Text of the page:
—Eric Hoffer
The True Believer

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Elisha Cook

Elisha Cook JrOn this day in 1903, the great character actor Elisha Cook was born. Actually, he’s a junior, but given that his father wasn’t in the entertainment business, I see no reason why we need to make note of that. I don’t think anyone would ever say, “Elisha Cook? You mean the San Francisco pharmacist?!” Still, it is a nice act of honor for the son to have performed.

Cook is best known for his knowledge of drug side effects. His son was best known for the part of the young thug Wilmer in The Maltese Falcon. But I liked him in roles where he played nice guys. There was always something fundamentally decent in what he displayed on screen. That’s even true of Wilmer, who ultimately comes off as a lost soul — more a victim than a victimizer.

Cook was also known for his courteous service and quick prescription fulfillment. His son was known for his roles in The Big Sleep, Shane, The Killing, House on Haunted Hill, and Rosemary’s Baby. This is a typical part in the film Born to Kill. Here he tries to kill an old woman and has a very bad time of it. “You can depend on me, glamour girl!”

Happy birthday Elisha Cook, whenever his birthday was. And happy birthday to his son, who was born on this day!

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Darrell Issa’s Christmas Present

Darrell IssaJust in time for Thanksgiving, Darrell Issa released his final report on Benghazi — after two years of claiming that there was a big White House conspiracy to kill brave Americans and then to cover it up for political gain. The report’s findings: nothing whatsoever. It didn’t come as a surprise. I’d been saying the same thing since almost the start of the supposed scandal. It was just Republicans — as usual — looking for anything to complain about because they have literally nothing to add to any policy discussion.

And now, just in time for Christmas, Darrell Issa released his final report on the IRS targeting of tax-exempt, supposed social welfare groups — after coming up on two years of claiming that there was a big White House conspiracy to abuse conservative groups. The report’s findings (pdf): nothing whatsoever. Was the White House sending commands to the IRS to attack Obama’s enemies? No. Was the IRS targeting conservative groups and not liberal groups? No. Of course, we knew this back at the beginning. Michael Hiltzik explains it, Issa’s Big Dud: No White House Connection to IRS “Scandal”:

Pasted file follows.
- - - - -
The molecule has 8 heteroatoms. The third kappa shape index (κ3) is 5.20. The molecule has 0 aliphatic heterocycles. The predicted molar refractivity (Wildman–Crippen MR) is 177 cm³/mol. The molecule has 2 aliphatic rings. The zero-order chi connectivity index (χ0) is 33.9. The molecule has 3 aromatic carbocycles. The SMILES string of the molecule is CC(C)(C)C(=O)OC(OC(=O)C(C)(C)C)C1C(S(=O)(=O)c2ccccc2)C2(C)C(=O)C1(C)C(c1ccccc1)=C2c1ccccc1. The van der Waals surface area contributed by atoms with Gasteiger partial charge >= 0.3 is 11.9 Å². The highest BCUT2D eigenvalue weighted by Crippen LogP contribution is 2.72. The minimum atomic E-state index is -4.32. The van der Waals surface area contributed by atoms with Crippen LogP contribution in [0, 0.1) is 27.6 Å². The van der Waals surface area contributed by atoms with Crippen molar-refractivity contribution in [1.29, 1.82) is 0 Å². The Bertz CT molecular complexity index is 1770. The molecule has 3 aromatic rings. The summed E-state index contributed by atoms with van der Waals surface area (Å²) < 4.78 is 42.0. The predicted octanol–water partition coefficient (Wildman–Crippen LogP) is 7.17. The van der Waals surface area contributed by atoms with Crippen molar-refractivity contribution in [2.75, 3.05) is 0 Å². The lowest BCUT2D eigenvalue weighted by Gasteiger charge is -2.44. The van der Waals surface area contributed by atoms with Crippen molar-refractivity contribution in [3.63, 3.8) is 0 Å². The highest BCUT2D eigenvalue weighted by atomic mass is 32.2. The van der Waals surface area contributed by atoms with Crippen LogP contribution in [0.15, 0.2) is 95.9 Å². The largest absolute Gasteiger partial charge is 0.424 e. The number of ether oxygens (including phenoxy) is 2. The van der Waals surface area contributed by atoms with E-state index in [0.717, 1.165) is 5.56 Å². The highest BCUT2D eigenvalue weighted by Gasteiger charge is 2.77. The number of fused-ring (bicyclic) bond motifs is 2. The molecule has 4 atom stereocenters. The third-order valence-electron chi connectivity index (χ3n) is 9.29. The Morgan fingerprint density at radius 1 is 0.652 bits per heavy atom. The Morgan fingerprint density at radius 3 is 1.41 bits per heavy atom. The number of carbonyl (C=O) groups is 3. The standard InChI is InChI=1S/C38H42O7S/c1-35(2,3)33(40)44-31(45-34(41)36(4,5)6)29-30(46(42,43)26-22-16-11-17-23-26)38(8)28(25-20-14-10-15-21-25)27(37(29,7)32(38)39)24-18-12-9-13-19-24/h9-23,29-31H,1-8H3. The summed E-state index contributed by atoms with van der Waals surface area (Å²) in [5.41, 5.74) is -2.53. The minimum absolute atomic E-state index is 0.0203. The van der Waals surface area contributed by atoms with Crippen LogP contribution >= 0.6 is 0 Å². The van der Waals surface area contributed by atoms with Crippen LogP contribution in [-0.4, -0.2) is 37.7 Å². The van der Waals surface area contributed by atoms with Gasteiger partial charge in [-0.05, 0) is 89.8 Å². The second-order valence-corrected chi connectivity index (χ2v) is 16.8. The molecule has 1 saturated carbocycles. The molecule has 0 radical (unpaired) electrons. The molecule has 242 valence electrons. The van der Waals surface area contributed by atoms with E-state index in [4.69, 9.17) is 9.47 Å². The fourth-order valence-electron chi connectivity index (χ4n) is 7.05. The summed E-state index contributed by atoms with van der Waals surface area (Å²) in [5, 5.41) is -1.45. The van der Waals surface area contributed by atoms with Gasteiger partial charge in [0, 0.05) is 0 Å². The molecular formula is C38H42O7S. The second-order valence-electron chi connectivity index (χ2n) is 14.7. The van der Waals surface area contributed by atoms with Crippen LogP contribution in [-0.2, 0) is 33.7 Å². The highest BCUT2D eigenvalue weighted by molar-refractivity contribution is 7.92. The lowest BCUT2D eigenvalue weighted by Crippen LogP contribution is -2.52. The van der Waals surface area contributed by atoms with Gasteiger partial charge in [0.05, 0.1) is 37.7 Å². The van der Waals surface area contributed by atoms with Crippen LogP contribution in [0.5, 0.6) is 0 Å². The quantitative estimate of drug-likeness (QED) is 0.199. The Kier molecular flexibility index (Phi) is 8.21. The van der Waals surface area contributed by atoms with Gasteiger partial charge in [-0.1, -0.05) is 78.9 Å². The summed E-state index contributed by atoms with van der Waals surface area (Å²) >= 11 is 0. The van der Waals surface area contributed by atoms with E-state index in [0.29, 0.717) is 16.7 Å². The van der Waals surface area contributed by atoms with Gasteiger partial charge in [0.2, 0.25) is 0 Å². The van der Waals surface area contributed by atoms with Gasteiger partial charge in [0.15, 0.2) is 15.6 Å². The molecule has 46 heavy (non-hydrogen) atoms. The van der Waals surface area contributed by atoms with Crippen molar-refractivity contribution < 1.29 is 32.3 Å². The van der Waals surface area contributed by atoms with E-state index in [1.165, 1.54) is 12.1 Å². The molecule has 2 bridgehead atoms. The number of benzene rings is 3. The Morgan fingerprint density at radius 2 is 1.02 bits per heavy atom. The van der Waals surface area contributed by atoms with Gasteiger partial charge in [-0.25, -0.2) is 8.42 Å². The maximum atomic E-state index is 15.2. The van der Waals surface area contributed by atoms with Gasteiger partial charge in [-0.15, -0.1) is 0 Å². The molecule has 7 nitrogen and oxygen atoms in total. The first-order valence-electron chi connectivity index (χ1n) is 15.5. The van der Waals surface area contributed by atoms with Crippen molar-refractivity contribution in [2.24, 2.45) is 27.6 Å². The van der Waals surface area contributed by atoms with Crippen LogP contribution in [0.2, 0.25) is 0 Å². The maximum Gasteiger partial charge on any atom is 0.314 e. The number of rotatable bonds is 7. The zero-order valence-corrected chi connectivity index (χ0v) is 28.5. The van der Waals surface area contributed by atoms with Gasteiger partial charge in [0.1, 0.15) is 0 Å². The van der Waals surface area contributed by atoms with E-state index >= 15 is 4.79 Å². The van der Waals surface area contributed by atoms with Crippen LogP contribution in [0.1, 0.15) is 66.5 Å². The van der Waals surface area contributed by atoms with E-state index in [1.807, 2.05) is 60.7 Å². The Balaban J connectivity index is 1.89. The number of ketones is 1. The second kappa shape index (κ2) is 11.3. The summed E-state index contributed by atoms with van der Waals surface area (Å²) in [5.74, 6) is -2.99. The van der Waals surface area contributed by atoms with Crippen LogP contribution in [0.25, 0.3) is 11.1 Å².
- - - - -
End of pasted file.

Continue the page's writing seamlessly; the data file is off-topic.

The evidence set forth in the report, which was issued by the House Committee on Oversight and Government Reform’s GOP majority without sharing it first with the Democratic minority, instead depicts an IRS struggling to apply complicated rules for nonprofits engaging in political activity, all without guidance from Congress.

This is how Darrell Issa works. He makes loads of allegations very loudly as he makes the rounds to all the conservative media outlets. Then, he releases a report that says, “There is no evidence to back up anything I’ve been saying.” And since no one important is paying attention when he releases his reports, he wins. He’s been able to poison the political environment and make the Democrats look bad. No one is able to say quite what happened regarding Benghazi or IRS, but they will know that something happened and that the Democrats must have been up to something.

So let’s be clear: the only Benghazi scandal was that Republicans used the deaths of four Americans to push their own agenda and blacken the reputation of the United States government. And the only IRS scandal was that Republicans used a minor bureaucratic problem to push their own agenda and blacken the reputation of the United States government. In the process, the Republicans managed to force the IRS to grant 501(c)4 tax status to a number of conservative groups that absolutely should not have qualified.

Darrell Issa is the James O’Keefe of Congress. The question is what stunt he will come up with next. Sadly, the question is not whether the media will continue to fall for his tricks. We know the answer to that: yes. It doesn’t matter how much Issa manipulates the media and is shown to be completely wrong, they will come running when he calls. And when you wonder what has become of our democracy, all you need do is look around at all the “objective” journalists and see how they act as nothing but propagandists to anyone who claims to be telling “one side” of a story.